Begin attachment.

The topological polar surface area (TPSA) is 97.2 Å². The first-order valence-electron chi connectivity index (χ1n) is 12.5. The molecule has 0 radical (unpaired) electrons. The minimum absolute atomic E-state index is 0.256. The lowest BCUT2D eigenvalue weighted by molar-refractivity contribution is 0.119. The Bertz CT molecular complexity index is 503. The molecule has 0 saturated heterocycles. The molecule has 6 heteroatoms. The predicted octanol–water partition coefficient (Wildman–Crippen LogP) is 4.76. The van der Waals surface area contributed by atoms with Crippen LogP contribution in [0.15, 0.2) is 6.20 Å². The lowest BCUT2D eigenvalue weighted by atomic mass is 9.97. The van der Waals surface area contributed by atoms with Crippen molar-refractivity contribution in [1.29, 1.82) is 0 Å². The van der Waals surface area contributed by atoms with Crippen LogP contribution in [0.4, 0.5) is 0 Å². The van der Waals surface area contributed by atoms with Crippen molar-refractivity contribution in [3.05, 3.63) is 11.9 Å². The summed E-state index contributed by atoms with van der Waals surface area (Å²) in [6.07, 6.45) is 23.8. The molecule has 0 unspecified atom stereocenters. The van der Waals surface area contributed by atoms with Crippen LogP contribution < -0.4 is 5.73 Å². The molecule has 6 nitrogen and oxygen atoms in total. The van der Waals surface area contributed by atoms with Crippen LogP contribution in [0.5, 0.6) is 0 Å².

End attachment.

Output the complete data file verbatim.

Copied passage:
The topological polar surface area (TPSA) is 97.2 Å². The first-order valence-electron chi connectivity index (χ1n) is 12.5. The molecule has 0 radical (unpaired) electrons. The minimum absolute atomic E-state index is 0.256. The lowest BCUT2D eigenvalue weighted by molar-refractivity contribution is 0.119. The Bertz CT molecular complexity index is 503. The molecule has 0 saturated heterocycles. The molecule has 6 heteroatoms. The predicted octanol–water partition coefficient (Wildman–Crippen LogP) is 4.76. The van der Waals surface area contributed by atoms with Crippen LogP contribution in [0.15, 0.2) is 6.20 Å². The lowest BCUT2D eigenvalue weighted by atomic mass is 9.97. The van der Waals surface area contributed by atoms with Crippen molar-refractivity contribution in [1.29, 1.82) is 0 Å². The van der Waals surface area contributed by atoms with Crippen LogP contribution in [0.4, 0.5) is 0 Å². The van der Waals surface area contributed by atoms with Crippen molar-refractivity contribution in [3.05, 3.63) is 11.9 Å². The summed E-state index contributed by atoms with van der Waals surface area (Å²) in [6.07, 6.45) is 23.8. The molecule has 0 unspecified atom stereocenters. The van der Waals surface area contributed by atoms with Crippen LogP contribution < -0.4 is 5.73 Å². The molecule has 6 nitrogen and oxygen atoms in total. The van der Waals surface area contributed by atoms with Crippen LogP contribution in [0.5, 0.6) is 0 Å².